Whenever a customer swipes a debit card at one of your POS terminals, that transaction results in an interchange fee that you must pay to the card-issuing bank. Historically, these fees have averaged about $0.44 per transaction; and like most charges, the cost is ultimately passed onto consumers.
However, as part of the Dodd-Frank Wall Street Reform and Consumer Protection Act, legislators introduced the Durbin Amendment in 2010. Thanks to this bill, retail stores now pay closer to $0.21 per swipe if the card-issuing bank carries $10 billion or more in assets.
How Does the Durbin Amendment Affect Consumers?
In theory, the Durbin Amendment is supposed to save consumers money. With lower interchange fees paid by merchants, there are fewer charges to pass on to end users.
Though according to George Mason University, retail prices haven’t changed dramatically after passage of the Durbin Amendment. In fact, consumers may actually pay more due to “hidden” charges.
Unable to collect as much money through interchange fees, card-issuing banks began exploring other ways to replace an estimated $14 billion in lost revenues.
Common strategies include:
Reducing card-based perks and rewards.
Eliminating free checking and other complimentary services.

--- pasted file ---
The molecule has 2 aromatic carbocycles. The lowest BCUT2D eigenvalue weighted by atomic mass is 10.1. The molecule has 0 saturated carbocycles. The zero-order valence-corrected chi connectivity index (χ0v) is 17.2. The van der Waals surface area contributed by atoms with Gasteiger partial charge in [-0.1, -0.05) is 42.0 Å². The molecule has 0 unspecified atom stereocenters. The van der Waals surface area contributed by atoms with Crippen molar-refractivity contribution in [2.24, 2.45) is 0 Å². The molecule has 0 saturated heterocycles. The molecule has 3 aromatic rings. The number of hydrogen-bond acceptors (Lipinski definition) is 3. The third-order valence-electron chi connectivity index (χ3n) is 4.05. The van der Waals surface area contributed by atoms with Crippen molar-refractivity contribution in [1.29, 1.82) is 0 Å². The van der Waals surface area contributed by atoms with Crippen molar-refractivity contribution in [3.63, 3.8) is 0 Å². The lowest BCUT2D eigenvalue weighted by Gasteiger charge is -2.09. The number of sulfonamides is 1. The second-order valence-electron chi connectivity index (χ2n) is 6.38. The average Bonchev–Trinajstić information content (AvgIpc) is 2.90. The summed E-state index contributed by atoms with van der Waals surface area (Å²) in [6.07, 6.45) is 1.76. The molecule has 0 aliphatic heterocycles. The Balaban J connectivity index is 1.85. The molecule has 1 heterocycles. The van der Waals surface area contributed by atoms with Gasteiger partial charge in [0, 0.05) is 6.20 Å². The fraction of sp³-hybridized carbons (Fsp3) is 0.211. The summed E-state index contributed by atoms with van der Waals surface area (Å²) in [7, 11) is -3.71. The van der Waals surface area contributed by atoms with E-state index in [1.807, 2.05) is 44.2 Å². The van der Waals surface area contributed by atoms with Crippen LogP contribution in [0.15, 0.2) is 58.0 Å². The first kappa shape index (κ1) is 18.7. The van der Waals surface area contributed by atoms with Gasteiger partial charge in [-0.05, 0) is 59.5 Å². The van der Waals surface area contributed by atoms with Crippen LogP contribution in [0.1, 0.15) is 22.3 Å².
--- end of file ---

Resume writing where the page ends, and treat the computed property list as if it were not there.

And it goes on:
Increasing consumer banking fees.
Introducing monthly account charges, including inactivity fees and minimum threshold penalties.
What Effect Has the Durbin Amendment Had on Retailers?
Merchant reviews of the Durbin Amendment have been mixed, with opinions largely determined by retailer size and transaction amount.
Once the Durbin Amendment passed, banks began consolidating their services and eliminating many of their most popular solutions. As a result, smaller retailers now have fewer banking options from which to choose.
By contrast, larger retailers often bring more clout to the negotiation table, making it easier to qualify for better rates and receive custom-designed payment solutions that are unavailable to smaller or low-volume retailers.
When processing purchases over $38, swipe fees have gone down — about 45 percent on average. Yet when handling smaller transactions, many retailers now find themselves paying substantially higher interchange fees than they did before.
This is because most banks have abandoned traditional percentage-based pricing in favor of using maximum thresholds for smaller purchases. A $4 widget, for example, might result in a fixed charge of $0.21 instead of using 1 to 3 percent of the transaction amount.